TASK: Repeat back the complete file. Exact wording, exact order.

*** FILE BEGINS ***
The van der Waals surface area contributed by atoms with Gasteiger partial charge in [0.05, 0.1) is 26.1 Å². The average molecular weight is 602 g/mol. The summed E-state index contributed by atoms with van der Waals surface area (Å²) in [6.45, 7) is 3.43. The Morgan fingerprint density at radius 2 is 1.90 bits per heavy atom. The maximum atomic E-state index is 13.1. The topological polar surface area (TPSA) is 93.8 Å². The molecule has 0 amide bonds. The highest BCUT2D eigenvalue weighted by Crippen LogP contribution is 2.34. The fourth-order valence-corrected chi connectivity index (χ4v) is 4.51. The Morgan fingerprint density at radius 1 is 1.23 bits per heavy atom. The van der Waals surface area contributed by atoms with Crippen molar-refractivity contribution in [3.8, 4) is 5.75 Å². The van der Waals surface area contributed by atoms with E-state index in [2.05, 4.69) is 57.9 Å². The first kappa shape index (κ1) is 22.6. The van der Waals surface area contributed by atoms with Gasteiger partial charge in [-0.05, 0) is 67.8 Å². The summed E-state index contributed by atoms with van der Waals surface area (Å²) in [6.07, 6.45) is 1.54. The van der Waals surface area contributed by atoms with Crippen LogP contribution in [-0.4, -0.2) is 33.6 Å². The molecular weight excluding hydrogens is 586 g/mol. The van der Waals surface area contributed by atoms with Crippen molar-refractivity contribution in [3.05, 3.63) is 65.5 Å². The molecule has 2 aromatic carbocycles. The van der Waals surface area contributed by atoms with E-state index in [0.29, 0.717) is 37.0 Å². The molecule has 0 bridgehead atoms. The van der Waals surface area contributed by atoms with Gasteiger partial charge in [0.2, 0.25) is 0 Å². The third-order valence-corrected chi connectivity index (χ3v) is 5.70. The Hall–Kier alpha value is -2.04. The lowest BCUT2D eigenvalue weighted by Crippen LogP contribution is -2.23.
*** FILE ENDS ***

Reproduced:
The van der Waals surface area contributed by atoms with Gasteiger partial charge in [0.05, 0.1) is 26.1 Å². The average molecular weight is 602 g/mol. The summed E-state index contributed by atoms with van der Waals surface area (Å²) in [6.45, 7) is 3.43. The Morgan fingerprint density at radius 2 is 1.90 bits per heavy atom. The maximum atomic E-state index is 13.1. The topological polar surface area (TPSA) is 93.8 Å². The molecule has 0 amide bonds. The highest BCUT2D eigenvalue weighted by Crippen LogP contribution is 2.34. The fourth-order valence-corrected chi connectivity index (χ4v) is 4.51. The Morgan fingerprint density at radius 1 is 1.23 bits per heavy atom. The van der Waals surface area contributed by atoms with Crippen molar-refractivity contribution in [3.8, 4) is 5.75 Å². The van der Waals surface area contributed by atoms with E-state index in [2.05, 4.69) is 57.9 Å². The first kappa shape index (κ1) is 22.6. The van der Waals surface area contributed by atoms with Gasteiger partial charge in [-0.05, 0) is 67.8 Å². The summed E-state index contributed by atoms with van der Waals surface area (Å²) in [6.07, 6.45) is 1.54. The van der Waals surface area contributed by atoms with Crippen LogP contribution in [-0.4, -0.2) is 33.6 Å². The molecular weight excluding hydrogens is 586 g/mol. The van der Waals surface area contributed by atoms with Crippen molar-refractivity contribution in [3.05, 3.63) is 65.5 Å². The molecule has 2 aromatic carbocycles. The van der Waals surface area contributed by atoms with E-state index in [0.29, 0.717) is 37.0 Å². The molecule has 0 bridgehead atoms. The van der Waals surface area contributed by atoms with Gasteiger partial charge in [0.2, 0.25) is 0 Å². The third-order valence-corrected chi connectivity index (χ3v) is 5.70. The Hall–Kier alpha value is -2.04. The lowest BCUT2D eigenvalue weighted by Crippen LogP contribution is -2.23.